H e pulls at the hem of his floral-print dress, the one he bought on sale at J.C. Penney the weekend I was out of town. He'd hate it if he knew I was calling him a "HE." The dress almost bursts around his stomach, sending roses and crinkled violets splattering across the smooth blue linoleum. Just another thing I'll have to clean up.
He leans over the sink, wobbling in clunky size-thirteen high heels.
"Do you think I need more eye shadow?" he wants to know.
He leans into me, doughy white flesh bulging between each button of his dress.
"No," I say. "You just need eyeliner."
I sit on the toilet lid, fold my arms over my chest, and prop my feet on the edge of the tub. I wish he had cleaned the tub after he shaved.
"I don't want to overdo it," he says, facing the mirror, smearing another layer of kiwi-mango gloss over pruned lips. "Like when teenagers first start wearing make-up, they wear way too much. I think it's the same when guys first try to wear make-up."
"Yeah," I say, biting at the corner of my thumb nail, trying to smooth down the jagged edge without drawing blood.
"Can you help with my eye liner?" he asks.
I get up and grab my eyeliner from the mess scattered across the counter. My blush is caked on wadded-up paper towels, hand soap is running down the side of the sink and a hunk of lipstick is stuck in the drain.
He sits down on the toilet with his dress hiked up a few inches and his legs crossed at the knee.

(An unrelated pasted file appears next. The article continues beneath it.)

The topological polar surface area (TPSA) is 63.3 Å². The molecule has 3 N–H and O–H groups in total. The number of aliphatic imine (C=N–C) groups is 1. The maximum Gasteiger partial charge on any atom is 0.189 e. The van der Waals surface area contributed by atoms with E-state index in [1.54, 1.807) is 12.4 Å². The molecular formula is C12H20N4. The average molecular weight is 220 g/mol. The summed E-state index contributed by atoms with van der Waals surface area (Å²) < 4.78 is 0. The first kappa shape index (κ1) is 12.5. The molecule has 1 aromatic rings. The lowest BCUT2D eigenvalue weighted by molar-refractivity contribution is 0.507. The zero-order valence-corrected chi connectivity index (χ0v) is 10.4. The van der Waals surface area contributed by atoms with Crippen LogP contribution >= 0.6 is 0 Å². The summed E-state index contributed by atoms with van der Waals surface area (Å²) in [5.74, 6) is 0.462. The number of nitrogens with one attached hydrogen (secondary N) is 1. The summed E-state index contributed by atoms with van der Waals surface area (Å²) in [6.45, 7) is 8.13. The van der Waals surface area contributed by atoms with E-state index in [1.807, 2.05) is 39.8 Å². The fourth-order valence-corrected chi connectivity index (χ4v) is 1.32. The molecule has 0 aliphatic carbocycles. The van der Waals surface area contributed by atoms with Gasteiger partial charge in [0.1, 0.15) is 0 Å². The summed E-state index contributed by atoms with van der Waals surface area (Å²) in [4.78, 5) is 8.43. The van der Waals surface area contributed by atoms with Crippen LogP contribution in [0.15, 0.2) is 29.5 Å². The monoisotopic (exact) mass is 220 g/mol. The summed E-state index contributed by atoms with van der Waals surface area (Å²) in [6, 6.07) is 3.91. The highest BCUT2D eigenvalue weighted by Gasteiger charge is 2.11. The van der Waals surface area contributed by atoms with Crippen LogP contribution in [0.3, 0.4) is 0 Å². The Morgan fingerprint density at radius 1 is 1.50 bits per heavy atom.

"Hold still and close your eyes," I tell him.
He closes his eyes, pokes out his chest and wraps his fingers around my arm. It's a sweaty grip and I can feel the calluses on his palm.
I shrug his hand away and say, "Be still."
He flinches and clinches his eyes shut when I start drawing the line.
"Quit," I say.
He parts his lips. His hot breath is on my face and I lean back, smudging the pencil across his lash-line.
"Done," I say.
He stands, and his dress rides up a few more inches.
"I'm so jealous of you sometimes," he says.
He stares at my shoes. Follows my legs up to gawk at my crotch. Then up some more, to my breasts. His eyes don't make it to my face.
He tugs at the under wire that must be digging into his flat chest and then snaps the elastic strap of a Wonder Bra that isn't quite working wonders.
"You know I love you, right?" he asks.
He leans in to kiss me, but I turn away. I give him the cheek. I can feel the hair above his lip scraping across my skin.
"I've gotta clean this mess up," I say.
I pick up my lip gloss, blush and eyeliner and toss them in the plastic trashcan that's in between the sink and toilet. The blush breaks when it hits the side of the trashcan and a cloud of orange dust coats dirty paper towels and used cotton swabs.